Edison Partners backed legal tech company Bodhala at a time when the industry shows growth amid the pandemic, the firm told PE Hub.
The Princeton, New Jersey-based growth equity firm invested $10 million in Bodhala, the firm said on Wednesday.
Bodhala applies data science, machine learning and analytic insights to help companies analyze, interpret and optimize their spending on legal matters.
The company experienced more than 300 percent growth in both revenue and headcount in 2019 and is on pace to do the same in 2020, Daniel Herscovici, a partner at the firm, told PE Hub.
“During the last recession, legal spend dramatically increased and was one of the biggest spend categories,” Herscovici said. “We are seeing the signals of this in this dynamic.”
The company has already seen an increase in new customers over the past few months as more companies require affordable legal counsel in the recession, Herscovici said.
Most of Bodhala’s customers are mid-market companies lacking internal corporate counsel, so they often turn to outside counsel to deal with challenges, the investor explained.
Bodhala’s platform compiles options of best-suited legal service providers based on data and search criteria. The company also automatically ingests legal spend data, analyzes it, and then proposes ways to reduce that spend, Herscovici said.
Bodhala has seen an increase in demand from PE clients, who are searching for the best-positioned and most affordable legal advice on matters around the CARES Act, among other portfolio-related issues, Bodhala’s co-CEO Raj Goyle told PE Hub.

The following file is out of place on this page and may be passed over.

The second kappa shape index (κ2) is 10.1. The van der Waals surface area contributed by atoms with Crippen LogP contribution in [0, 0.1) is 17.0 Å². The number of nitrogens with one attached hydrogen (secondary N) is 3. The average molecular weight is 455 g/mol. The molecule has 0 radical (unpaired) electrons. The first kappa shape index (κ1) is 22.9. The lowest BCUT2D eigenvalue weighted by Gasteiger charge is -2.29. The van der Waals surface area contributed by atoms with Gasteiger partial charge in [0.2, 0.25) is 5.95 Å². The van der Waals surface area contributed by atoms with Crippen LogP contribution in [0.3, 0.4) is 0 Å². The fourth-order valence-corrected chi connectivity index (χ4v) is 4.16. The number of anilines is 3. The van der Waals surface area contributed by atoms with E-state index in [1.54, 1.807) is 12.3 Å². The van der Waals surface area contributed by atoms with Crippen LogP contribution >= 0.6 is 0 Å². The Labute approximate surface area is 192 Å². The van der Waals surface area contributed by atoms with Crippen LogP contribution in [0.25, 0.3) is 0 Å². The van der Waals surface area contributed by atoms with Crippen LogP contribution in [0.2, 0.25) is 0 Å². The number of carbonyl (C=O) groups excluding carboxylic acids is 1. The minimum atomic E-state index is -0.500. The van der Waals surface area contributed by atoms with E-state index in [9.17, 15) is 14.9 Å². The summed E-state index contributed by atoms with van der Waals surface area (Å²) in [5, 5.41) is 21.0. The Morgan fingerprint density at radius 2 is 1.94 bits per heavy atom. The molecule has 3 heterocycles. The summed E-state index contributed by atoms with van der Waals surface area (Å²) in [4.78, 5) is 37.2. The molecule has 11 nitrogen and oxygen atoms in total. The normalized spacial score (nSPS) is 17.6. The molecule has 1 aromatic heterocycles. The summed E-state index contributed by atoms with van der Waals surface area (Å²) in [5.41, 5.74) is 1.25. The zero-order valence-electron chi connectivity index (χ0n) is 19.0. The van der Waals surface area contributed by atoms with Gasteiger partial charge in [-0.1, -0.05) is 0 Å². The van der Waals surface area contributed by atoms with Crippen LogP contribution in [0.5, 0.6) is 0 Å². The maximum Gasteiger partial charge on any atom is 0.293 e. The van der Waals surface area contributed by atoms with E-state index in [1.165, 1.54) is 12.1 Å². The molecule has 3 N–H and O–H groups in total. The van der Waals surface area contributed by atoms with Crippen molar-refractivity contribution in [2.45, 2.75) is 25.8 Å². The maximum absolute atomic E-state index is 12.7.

“There has been a huge rush of advice around the PPP process, SBA loans, the CARES Act generally,” Goyle said. “Within certain sectors there has been a stepping up of what will become inevitable litigation over the impact of corona. In particularly, for the companies in the portfolios of the PE firms.”
According to Goyle, there are hundreds of millions of contract disputes coming down the pipeline due to covid-19 – and that will be reflected in Bodhala’s business.
Bodhala’s PE clients often use the data system to not only find legal service options, but also to understand how to structure their economic relationship with their existing legal contact, Goyle said.
“Most of the PE industry is actually blind on how to structure the value relationship with their outside law firms,” Goyle said. “In the covid crisis, where every penny is now being guarded so zealously, knowing what they should pay and what the market price is for the service is really important.”
PE firms that are Bodhala’s clients have been increasingly seeking electronic bills from the outside law firms they work with, Goyle said.
Traditionally, law firms are slow to bill and generally do it through PDF filings, which are difficult to parse and generate insights from with technology.
Some of Bodhala’s PE clients are now pushing these firms to submit bills electronically through the platform to gain improved transparency and insights. That will ultimately give firms leverage to negotiate better rates for the legal costs they anticipate ahead, Goyle explained.
“Law firms price everybody as if they are LeBron James, when we know there is only one LeBron James,” Goyle said. “Because without any benchmarks, without any data, it’s almost impossible for a private equity firm to know what they should pay.”
According to Bodhala’s research, companies spend nearly $500 billion annually on outside counsel with hourly billing rates tracking at almost four times the rate of inflation. Bodhala data shows the top-15-by-revenue firm street rates went from under $700 in 2000 to more than $1,650 per hour today.
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